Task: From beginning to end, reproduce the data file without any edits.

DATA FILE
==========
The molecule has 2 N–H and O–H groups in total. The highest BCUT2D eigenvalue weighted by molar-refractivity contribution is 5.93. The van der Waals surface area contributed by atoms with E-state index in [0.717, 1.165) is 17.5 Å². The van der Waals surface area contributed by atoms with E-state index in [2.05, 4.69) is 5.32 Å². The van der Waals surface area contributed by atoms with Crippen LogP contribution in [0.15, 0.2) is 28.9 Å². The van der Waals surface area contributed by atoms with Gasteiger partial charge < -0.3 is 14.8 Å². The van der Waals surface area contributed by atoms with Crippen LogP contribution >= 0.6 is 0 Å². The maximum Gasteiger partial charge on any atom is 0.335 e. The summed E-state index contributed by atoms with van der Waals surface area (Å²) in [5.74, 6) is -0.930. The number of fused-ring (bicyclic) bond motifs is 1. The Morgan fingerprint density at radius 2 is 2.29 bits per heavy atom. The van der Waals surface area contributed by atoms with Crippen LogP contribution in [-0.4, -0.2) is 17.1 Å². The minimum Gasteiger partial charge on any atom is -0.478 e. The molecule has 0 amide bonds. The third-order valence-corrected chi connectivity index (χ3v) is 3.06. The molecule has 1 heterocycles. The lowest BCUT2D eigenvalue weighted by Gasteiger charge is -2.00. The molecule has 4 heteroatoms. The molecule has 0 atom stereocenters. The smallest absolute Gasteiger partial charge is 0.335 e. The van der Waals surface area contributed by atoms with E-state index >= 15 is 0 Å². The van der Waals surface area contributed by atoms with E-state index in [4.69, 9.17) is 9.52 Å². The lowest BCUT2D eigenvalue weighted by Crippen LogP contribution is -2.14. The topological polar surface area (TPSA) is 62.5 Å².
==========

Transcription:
The molecule has 2 N–H and O–H groups in total. The highest BCUT2D eigenvalue weighted by molar-refractivity contribution is 5.93. The van der Waals surface area contributed by atoms with E-state index in [0.717, 1.165) is 17.5 Å². The van der Waals surface area contributed by atoms with E-state index in [2.05, 4.69) is 5.32 Å². The van der Waals surface area contributed by atoms with Crippen LogP contribution in [0.15, 0.2) is 28.9 Å². The van der Waals surface area contributed by atoms with Gasteiger partial charge < -0.3 is 14.8 Å². The van der Waals surface area contributed by atoms with Crippen LogP contribution >= 0.6 is 0 Å². The maximum Gasteiger partial charge on any atom is 0.335 e. The summed E-state index contributed by atoms with van der Waals surface area (Å²) in [5.74, 6) is -0.930. The number of fused-ring (bicyclic) bond motifs is 1. The Morgan fingerprint density at radius 2 is 2.29 bits per heavy atom. The van der Waals surface area contributed by atoms with Crippen LogP contribution in [-0.4, -0.2) is 17.1 Å². The minimum Gasteiger partial charge on any atom is -0.478 e. The molecule has 0 amide bonds. The third-order valence-corrected chi connectivity index (χ3v) is 3.06. The molecule has 1 heterocycles. The lowest BCUT2D eigenvalue weighted by Gasteiger charge is -2.00. The molecule has 4 heteroatoms. The molecule has 0 atom stereocenters. The smallest absolute Gasteiger partial charge is 0.335 e. The van der Waals surface area contributed by atoms with E-state index >= 15 is 0 Å². The van der Waals surface area contributed by atoms with E-state index in [4.69, 9.17) is 9.52 Å². The lowest BCUT2D eigenvalue weighted by Crippen LogP contribution is -2.14. The topological polar surface area (TPSA) is 62.5 Å².